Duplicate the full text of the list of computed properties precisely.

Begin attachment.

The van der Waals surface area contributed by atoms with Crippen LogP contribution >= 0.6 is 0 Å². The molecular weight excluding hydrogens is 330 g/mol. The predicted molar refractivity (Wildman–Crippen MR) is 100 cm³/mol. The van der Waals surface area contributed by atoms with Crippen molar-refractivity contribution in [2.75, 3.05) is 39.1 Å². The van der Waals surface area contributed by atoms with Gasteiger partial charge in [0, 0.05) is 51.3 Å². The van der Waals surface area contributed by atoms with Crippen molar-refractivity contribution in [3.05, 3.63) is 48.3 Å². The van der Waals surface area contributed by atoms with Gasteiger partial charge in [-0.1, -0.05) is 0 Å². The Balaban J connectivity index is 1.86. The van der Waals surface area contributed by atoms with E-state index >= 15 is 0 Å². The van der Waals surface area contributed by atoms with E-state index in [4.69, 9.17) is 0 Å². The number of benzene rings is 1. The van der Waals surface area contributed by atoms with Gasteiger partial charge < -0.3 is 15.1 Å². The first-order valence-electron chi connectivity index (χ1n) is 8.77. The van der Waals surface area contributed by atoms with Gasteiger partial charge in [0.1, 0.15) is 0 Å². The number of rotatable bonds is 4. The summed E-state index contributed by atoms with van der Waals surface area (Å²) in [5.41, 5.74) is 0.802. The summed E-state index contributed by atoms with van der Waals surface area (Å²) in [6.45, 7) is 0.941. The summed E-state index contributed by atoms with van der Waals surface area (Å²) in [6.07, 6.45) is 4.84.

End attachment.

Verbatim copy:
The van der Waals surface area contributed by atoms with Crippen LogP contribution >= 0.6 is 0 Å². The molecular weight excluding hydrogens is 330 g/mol. The predicted molar refractivity (Wildman–Crippen MR) is 100 cm³/mol. The van der Waals surface area contributed by atoms with Crippen molar-refractivity contribution in [2.75, 3.05) is 39.1 Å². The van der Waals surface area contributed by atoms with Gasteiger partial charge in [0, 0.05) is 51.3 Å². The van der Waals surface area contributed by atoms with Crippen molar-refractivity contribution in [3.05, 3.63) is 48.3 Å². The van der Waals surface area contributed by atoms with Gasteiger partial charge in [-0.1, -0.05) is 0 Å². The Balaban J connectivity index is 1.86. The van der Waals surface area contributed by atoms with E-state index >= 15 is 0 Å². The van der Waals surface area contributed by atoms with E-state index in [4.69, 9.17) is 0 Å². The number of benzene rings is 1. The van der Waals surface area contributed by atoms with Gasteiger partial charge < -0.3 is 15.1 Å². The first-order valence-electron chi connectivity index (χ1n) is 8.77. The van der Waals surface area contributed by atoms with Gasteiger partial charge in [0.1, 0.15) is 0 Å². The number of rotatable bonds is 4. The summed E-state index contributed by atoms with van der Waals surface area (Å²) in [5.41, 5.74) is 0.802. The summed E-state index contributed by atoms with van der Waals surface area (Å²) in [6.45, 7) is 0.941. The summed E-state index contributed by atoms with van der Waals surface area (Å²) in [6.07, 6.45) is 4.84.